As a result, the Navy was in essence forced to "fight as uneconomical a campaign as could possibly be imagined", since in using destroyers they had to "expend much larger quantities of fuel than they wanted" considering Imperial Japan's disadvantage in oil supply, and this "fuel was used to place very valuable (and vulnerable) fleet destroyers in an exposed forward position while delivering an insufficient quantity of men and supplies to the American meatgrinder on the island".Even at its best (with only one-fifth of the supplies dropped ever making it to shore) the destroyer strategy amounted to waging a losing war of attrition on land and an extremely expensive rolling naval defeat.
John F. Kennedy's PT-109 was lost on a "poorly planned and uncoordinated" attack on a Tokyo Express run on the night of 1-2 August 1943. 30 knots (56 km/h; 35 mph) with no running lights.Fifteen PT boats with sixty torpedoes fired over thirty and did not register a single hit, while PT-109 was rammed and sunk by the destroyer Amagiri, which was returning from her supply run, estimated to be traveling in excess of
By early February of 1943 the Allies had triumphed on Guadalcanal and had effective control of the area of The Slot that had been used to man and provision it, preventing a highly stressed Japanese military from being able to wage an effort to retake it and its extremely valuable Henderson Airfield. To signify final victory over the Japanese on the island, General Alexander Patch, commander of the Allied land forces on the island, messaged his superior, Admiral William F. Halsey on February 9, 1943, "Tokyo Express no longer has terminus on Guadalcanal."
The Guadalcanal campaign, also known as the Battle of Guadalcanal and codenamed Operation Watchtower by American forces, was a military campaign fought between 7 August 1942 and 9 February 1943 on and around the island of Guadalcanal in the Pacific theater of World War II. It was the first major land offensive by Allied forces against the Empire of Japan.
The naval Battle of the Eastern Solomons took place on 24–25 August 1942, and was the third carrier battle of the Pacific campaign of World War II and the second major engagement fought between the United States Navy and the Imperial Japanese Navy during the Guadalcanal campaign. As at the Battle of the Coral Sea and the Battle of Midway, the ships of the two adversaries were never within sight of each other. Instead, all attacks were carried out by carrier-based or land-based aircraft.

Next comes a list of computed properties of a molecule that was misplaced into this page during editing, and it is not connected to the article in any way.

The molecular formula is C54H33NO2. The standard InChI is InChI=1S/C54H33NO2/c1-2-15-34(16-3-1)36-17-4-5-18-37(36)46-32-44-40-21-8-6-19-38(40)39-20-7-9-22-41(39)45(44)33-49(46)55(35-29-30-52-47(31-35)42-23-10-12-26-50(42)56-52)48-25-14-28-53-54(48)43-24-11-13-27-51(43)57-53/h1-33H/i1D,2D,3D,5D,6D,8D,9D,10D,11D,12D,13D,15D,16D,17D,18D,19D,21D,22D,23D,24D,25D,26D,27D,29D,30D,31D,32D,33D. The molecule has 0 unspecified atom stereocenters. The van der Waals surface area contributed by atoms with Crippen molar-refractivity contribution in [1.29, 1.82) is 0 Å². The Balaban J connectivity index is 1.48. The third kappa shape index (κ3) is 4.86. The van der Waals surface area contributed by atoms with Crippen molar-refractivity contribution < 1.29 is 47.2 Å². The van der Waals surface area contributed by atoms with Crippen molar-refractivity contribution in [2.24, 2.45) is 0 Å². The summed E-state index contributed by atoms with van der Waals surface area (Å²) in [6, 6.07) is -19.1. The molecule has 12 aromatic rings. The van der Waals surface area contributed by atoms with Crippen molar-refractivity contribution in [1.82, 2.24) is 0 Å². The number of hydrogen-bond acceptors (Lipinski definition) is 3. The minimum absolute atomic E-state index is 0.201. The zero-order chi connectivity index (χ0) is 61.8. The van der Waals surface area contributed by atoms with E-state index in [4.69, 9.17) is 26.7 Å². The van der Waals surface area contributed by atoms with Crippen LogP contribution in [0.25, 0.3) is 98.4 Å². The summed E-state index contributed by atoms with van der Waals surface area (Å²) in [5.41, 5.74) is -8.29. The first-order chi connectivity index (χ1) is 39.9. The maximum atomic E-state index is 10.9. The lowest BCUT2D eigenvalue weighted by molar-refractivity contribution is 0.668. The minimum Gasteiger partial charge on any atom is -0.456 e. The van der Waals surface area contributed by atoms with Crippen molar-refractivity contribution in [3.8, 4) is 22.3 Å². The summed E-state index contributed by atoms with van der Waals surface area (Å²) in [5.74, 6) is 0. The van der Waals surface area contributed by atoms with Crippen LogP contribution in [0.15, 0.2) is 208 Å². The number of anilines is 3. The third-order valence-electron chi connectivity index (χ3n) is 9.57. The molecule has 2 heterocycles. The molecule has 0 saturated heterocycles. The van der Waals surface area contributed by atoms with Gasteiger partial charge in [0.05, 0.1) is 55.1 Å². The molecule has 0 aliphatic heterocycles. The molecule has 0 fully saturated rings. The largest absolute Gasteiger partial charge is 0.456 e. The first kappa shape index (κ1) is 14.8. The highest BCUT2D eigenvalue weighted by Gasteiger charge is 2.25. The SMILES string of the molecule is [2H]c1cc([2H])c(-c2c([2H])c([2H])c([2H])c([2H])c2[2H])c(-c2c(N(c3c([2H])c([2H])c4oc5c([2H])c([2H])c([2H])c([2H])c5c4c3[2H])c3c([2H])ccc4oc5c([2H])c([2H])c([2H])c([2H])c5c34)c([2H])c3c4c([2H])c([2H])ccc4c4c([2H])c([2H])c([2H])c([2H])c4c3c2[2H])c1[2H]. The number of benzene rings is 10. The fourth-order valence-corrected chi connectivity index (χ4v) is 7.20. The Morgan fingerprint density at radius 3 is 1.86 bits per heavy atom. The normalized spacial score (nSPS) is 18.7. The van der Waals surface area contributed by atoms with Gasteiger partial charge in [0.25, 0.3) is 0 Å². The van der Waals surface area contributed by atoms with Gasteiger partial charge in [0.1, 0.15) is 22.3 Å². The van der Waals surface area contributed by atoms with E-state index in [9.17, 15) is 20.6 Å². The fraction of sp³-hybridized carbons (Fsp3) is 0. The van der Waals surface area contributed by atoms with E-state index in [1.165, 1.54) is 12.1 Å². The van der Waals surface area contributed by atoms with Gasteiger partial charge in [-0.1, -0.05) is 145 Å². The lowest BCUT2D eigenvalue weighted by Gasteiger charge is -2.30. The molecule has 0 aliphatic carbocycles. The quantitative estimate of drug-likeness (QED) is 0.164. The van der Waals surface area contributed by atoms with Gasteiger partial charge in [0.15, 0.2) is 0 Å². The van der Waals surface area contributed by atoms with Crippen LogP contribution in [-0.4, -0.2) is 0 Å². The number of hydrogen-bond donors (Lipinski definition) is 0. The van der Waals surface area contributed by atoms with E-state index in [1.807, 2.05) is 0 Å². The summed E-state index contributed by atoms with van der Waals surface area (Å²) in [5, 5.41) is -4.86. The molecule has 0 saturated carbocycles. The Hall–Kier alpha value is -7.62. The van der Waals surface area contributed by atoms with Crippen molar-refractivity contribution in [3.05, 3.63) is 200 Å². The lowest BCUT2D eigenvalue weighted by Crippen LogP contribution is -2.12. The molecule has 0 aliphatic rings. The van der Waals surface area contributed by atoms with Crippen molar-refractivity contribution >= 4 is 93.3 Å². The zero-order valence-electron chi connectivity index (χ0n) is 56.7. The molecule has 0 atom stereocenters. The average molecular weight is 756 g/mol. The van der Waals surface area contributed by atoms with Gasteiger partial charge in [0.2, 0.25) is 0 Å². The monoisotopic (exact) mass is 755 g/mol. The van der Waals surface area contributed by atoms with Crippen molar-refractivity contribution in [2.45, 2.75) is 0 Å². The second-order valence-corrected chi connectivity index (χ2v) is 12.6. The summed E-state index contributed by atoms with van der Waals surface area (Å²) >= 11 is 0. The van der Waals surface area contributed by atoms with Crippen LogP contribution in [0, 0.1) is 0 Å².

The Battle of Rennell Island took place on 29–30 January 1943. It was the last major naval engagement between the United States Navy and the Imperial Japanese Navy during the Guadalcanal Campaign of World War II. It occurred in the South Pacific between Rennell Island and Guadalcanal in the southern Solomon Islands.
The Naval Battle of Guadalcanal, sometimes referred to as the Third and Fourth Battles of Savo Island, the Battle of the Solomons, the Battle of Friday the 13th, or, in Japanese sources, the Third Battle of the Solomon Sea, took place from 12–15 November 1942, and was the decisive engagement in a series of naval battles between Allied and Imperial Japanese forces during the months-long Guadalcanal Campaign in the Solomon Islands during World War II. The action consisted of combined air and sea engagements over four days, most near Guadalcanal and all related to a Japanese effort to reinforce land forces on the island. The only two U.S. Navy admirals to be killed in a surface engagement in the war were lost in this battle.
The Battle of Savo Island, also known as the First Battle of Savo Island and, in Japanese sources, as the First Battle of the Solomon Sea, and colloquially among Allied Guadalcanal veterans as the Battle of the Five Sitting Ducks, was a naval battle of the Solomon Islands campaign of the Pacific War of World War II between the Imperial Japanese Navy and Allied naval forces. The battle took place on August 8–9, 1942, and was the first major naval engagement of the Guadalcanal campaign, and the first of several naval battles in the straits later-named Ironbottom Sound, near the island of Guadalcanal.
The Battle of the Santa Cruz Islands, fought during 25–27 October 1942, sometimes referred to as the Battle of Santa Cruz or Third Battle of Solomon Sea, in Japan as the Battle of the South Pacific, was the fourth aircraft carrier battle of the Pacific campaign of World War II. It was also the fourth major naval engagement fought between the United States Navy and the Imperial Japanese Navy during the lengthy and strategically important Guadalcanal campaign. As in the battles of the Coral Sea, Midway, and the Eastern Solomons, the ships of the two adversaries were rarely in sight or gun range of each other. Instead, almost all attacks by both sides were mounted by carrier- or land-based aircraft.